Listern to my interview on Star Stuff with Stuart Gary discussing how impact craters enable us to constrain the atmospheric pressure on Mars 3.6 Billion years ago!


Since it was first imaged, Tsiolkovskiy crater has been an enigmatic feature on the lunar surface. The 180 km diameter crater, partially filled by mare basalt, has a well preserved central peak and is associated with distinct impact melt and ejecta deposits. Its mare-covered floor stands in stark contrast to the surrounding highlands and is one of the few exposures of mare basalt on the lunar farside.

The population of small craters that have accumulated with the crater and on its ejecta indicate that Tsiolkovskiy formed ~3.3 billion years ago. However, the very high rock abundance derived from the LRO Diviner instrument, and the elevated radar back scatter in the LRO Mini-RF data suggest a very young age making this crater quite unusual.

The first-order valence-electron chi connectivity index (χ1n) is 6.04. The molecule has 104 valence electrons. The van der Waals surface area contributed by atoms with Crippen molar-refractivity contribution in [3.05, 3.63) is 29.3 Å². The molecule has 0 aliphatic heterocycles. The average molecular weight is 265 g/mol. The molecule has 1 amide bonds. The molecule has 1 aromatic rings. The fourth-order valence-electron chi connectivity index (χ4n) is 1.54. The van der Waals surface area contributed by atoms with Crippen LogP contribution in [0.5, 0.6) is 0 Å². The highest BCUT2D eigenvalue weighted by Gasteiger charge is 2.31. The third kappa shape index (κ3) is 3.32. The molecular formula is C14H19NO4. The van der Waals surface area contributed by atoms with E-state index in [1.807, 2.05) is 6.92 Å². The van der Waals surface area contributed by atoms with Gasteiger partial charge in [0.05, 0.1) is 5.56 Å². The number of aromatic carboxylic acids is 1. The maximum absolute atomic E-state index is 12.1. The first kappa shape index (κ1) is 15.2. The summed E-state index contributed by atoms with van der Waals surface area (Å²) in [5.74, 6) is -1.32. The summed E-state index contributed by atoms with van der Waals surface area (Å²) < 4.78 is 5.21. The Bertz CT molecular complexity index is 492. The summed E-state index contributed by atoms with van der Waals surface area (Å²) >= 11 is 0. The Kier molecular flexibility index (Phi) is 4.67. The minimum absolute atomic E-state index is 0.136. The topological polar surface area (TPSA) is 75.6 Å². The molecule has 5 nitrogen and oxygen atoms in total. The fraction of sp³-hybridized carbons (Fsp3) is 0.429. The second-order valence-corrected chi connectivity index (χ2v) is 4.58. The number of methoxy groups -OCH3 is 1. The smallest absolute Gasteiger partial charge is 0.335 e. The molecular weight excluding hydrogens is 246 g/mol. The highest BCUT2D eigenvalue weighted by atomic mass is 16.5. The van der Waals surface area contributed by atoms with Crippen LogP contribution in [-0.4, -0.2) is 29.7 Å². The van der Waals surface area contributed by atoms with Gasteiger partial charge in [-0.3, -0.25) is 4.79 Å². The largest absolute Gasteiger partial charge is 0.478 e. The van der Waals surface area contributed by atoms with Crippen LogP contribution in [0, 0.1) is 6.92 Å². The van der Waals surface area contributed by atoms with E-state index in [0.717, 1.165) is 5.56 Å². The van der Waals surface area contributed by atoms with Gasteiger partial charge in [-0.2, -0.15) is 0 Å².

I decided to have some fun explaining this in my 2013 Lunar and Planetary Science Conference poster using a comic strip format and avatars of myself and my co-authors styled after South Park. This poster has come to be known as the infamous "South Park" poster which can be seen here. Special thanks to SP-Studio for making this possible.